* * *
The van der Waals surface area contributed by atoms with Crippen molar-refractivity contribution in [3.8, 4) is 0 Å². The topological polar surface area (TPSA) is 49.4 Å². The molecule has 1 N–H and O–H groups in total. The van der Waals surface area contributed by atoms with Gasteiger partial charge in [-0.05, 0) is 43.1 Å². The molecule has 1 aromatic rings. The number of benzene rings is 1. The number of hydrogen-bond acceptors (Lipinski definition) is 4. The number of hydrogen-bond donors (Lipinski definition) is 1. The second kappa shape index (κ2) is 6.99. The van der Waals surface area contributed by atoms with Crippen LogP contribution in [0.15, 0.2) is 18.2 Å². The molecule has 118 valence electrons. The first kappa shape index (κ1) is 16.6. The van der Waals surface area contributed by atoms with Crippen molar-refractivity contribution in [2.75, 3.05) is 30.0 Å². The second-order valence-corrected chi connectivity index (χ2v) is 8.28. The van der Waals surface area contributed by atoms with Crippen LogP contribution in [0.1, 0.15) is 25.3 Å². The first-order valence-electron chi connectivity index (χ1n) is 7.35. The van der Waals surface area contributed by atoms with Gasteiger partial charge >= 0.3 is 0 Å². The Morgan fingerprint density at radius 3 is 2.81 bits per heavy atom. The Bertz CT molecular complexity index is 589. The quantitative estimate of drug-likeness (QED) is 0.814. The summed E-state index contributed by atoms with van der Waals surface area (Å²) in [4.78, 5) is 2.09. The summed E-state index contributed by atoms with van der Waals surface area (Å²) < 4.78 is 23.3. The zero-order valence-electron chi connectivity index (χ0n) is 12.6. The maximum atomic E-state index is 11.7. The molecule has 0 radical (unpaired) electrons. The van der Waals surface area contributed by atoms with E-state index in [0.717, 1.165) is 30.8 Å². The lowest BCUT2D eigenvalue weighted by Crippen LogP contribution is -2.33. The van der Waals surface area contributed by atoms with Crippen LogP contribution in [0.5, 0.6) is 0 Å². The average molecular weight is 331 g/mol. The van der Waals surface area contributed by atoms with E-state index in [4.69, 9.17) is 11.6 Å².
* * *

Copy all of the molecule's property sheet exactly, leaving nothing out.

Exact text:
The van der Waals surface area contributed by atoms with Crippen molar-refractivity contribution in [3.8, 4) is 0 Å². The topological polar surface area (TPSA) is 49.4 Å². The molecule has 1 N–H and O–H groups in total. The van der Waals surface area contributed by atoms with Gasteiger partial charge in [-0.05, 0) is 43.1 Å². The molecule has 1 aromatic rings. The number of benzene rings is 1. The number of hydrogen-bond acceptors (Lipinski definition) is 4. The number of hydrogen-bond donors (Lipinski definition) is 1. The second kappa shape index (κ2) is 6.99. The van der Waals surface area contributed by atoms with Crippen LogP contribution in [0.15, 0.2) is 18.2 Å². The molecule has 118 valence electrons. The first kappa shape index (κ1) is 16.6. The van der Waals surface area contributed by atoms with Crippen molar-refractivity contribution in [2.75, 3.05) is 30.0 Å². The second-order valence-corrected chi connectivity index (χ2v) is 8.28. The van der Waals surface area contributed by atoms with Crippen LogP contribution in [0.1, 0.15) is 25.3 Å². The first-order valence-electron chi connectivity index (χ1n) is 7.35. The van der Waals surface area contributed by atoms with Gasteiger partial charge >= 0.3 is 0 Å². The Morgan fingerprint density at radius 3 is 2.81 bits per heavy atom. The Bertz CT molecular complexity index is 589. The quantitative estimate of drug-likeness (QED) is 0.814. The summed E-state index contributed by atoms with van der Waals surface area (Å²) in [4.78, 5) is 2.09. The summed E-state index contributed by atoms with van der Waals surface area (Å²) < 4.78 is 23.3. The zero-order valence-electron chi connectivity index (χ0n) is 12.6. The maximum atomic E-state index is 11.7. The molecule has 0 radical (unpaired) electrons. The van der Waals surface area contributed by atoms with E-state index in [0.717, 1.165) is 30.8 Å². The lowest BCUT2D eigenvalue weighted by Crippen LogP contribution is -2.33. The van der Waals surface area contributed by atoms with Crippen LogP contribution in [0.5, 0.6) is 0 Å². The average molecular weight is 331 g/mol. The van der Waals surface area contributed by atoms with E-state index in [4.69, 9.17) is 11.6 Å².